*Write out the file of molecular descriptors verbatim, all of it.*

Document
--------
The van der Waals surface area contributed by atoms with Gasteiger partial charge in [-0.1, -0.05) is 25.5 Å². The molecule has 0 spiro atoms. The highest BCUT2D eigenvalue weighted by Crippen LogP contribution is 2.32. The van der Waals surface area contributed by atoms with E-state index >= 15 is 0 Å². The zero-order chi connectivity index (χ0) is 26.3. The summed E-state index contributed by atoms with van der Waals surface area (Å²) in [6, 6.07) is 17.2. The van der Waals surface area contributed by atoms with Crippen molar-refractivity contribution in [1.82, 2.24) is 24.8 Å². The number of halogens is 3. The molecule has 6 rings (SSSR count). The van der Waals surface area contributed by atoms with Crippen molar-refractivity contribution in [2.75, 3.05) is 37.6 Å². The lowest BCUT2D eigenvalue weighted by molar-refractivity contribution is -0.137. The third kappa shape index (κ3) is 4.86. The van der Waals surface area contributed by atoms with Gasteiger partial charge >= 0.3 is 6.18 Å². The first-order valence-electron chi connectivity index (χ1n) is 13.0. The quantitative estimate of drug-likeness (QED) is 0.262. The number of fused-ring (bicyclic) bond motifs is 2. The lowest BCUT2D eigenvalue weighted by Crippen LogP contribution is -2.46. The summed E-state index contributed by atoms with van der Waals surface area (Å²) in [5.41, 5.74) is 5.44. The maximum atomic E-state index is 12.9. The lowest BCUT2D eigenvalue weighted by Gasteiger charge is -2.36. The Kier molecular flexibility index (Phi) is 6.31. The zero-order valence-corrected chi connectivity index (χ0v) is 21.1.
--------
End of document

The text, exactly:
The van der Waals surface area contributed by atoms with Gasteiger partial charge in [-0.1, -0.05) is 25.5 Å². The molecule has 0 spiro atoms. The highest BCUT2D eigenvalue weighted by Crippen LogP contribution is 2.32. The van der Waals surface area contributed by atoms with E-state index >= 15 is 0 Å². The zero-order chi connectivity index (χ0) is 26.3. The summed E-state index contributed by atoms with van der Waals surface area (Å²) in [6, 6.07) is 17.2. The van der Waals surface area contributed by atoms with Crippen molar-refractivity contribution in [1.82, 2.24) is 24.8 Å². The number of halogens is 3. The molecule has 6 rings (SSSR count). The van der Waals surface area contributed by atoms with Crippen molar-refractivity contribution in [2.75, 3.05) is 37.6 Å². The lowest BCUT2D eigenvalue weighted by molar-refractivity contribution is -0.137. The third kappa shape index (κ3) is 4.86. The van der Waals surface area contributed by atoms with Gasteiger partial charge >= 0.3 is 6.18 Å². The first-order valence-electron chi connectivity index (χ1n) is 13.0. The quantitative estimate of drug-likeness (QED) is 0.262. The number of fused-ring (bicyclic) bond motifs is 2. The lowest BCUT2D eigenvalue weighted by Crippen LogP contribution is -2.46. The summed E-state index contributed by atoms with van der Waals surface area (Å²) in [5.41, 5.74) is 5.44. The maximum atomic E-state index is 12.9. The lowest BCUT2D eigenvalue weighted by Gasteiger charge is -2.36. The Kier molecular flexibility index (Phi) is 6.31. The zero-order valence-corrected chi connectivity index (χ0v) is 21.1.